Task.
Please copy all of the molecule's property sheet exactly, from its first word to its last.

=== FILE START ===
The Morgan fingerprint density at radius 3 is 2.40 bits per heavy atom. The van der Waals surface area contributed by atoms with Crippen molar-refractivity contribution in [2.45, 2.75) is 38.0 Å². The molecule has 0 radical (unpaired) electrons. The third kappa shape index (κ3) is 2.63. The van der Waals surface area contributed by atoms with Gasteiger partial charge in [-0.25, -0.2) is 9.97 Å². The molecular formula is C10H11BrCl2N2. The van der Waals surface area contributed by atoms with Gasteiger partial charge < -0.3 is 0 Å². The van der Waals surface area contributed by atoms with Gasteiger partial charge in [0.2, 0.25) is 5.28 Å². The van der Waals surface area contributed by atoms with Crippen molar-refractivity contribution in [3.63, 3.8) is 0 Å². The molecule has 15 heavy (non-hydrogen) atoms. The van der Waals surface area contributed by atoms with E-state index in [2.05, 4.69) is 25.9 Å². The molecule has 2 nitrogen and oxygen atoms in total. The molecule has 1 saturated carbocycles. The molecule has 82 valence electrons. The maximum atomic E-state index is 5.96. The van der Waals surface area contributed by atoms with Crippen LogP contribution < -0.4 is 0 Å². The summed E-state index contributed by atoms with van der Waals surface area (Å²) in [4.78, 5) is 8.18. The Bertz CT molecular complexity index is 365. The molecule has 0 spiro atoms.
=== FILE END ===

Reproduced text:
The Morgan fingerprint density at radius 3 is 2.40 bits per heavy atom. The van der Waals surface area contributed by atoms with Crippen molar-refractivity contribution in [2.45, 2.75) is 38.0 Å². The molecule has 0 radical (unpaired) electrons. The third kappa shape index (κ3) is 2.63. The van der Waals surface area contributed by atoms with Gasteiger partial charge in [-0.25, -0.2) is 9.97 Å². The molecular formula is C10H11BrCl2N2. The van der Waals surface area contributed by atoms with Gasteiger partial charge < -0.3 is 0 Å². The van der Waals surface area contributed by atoms with Gasteiger partial charge in [0.2, 0.25) is 5.28 Å². The van der Waals surface area contributed by atoms with Crippen molar-refractivity contribution in [3.63, 3.8) is 0 Å². The molecule has 15 heavy (non-hydrogen) atoms. The van der Waals surface area contributed by atoms with E-state index in [2.05, 4.69) is 25.9 Å². The molecule has 2 nitrogen and oxygen atoms in total. The molecule has 1 saturated carbocycles. The molecule has 82 valence electrons. The maximum atomic E-state index is 5.96. The van der Waals surface area contributed by atoms with Crippen LogP contribution < -0.4 is 0 Å². The summed E-state index contributed by atoms with van der Waals surface area (Å²) in [4.78, 5) is 8.18. The Bertz CT molecular complexity index is 365. The molecule has 0 spiro atoms.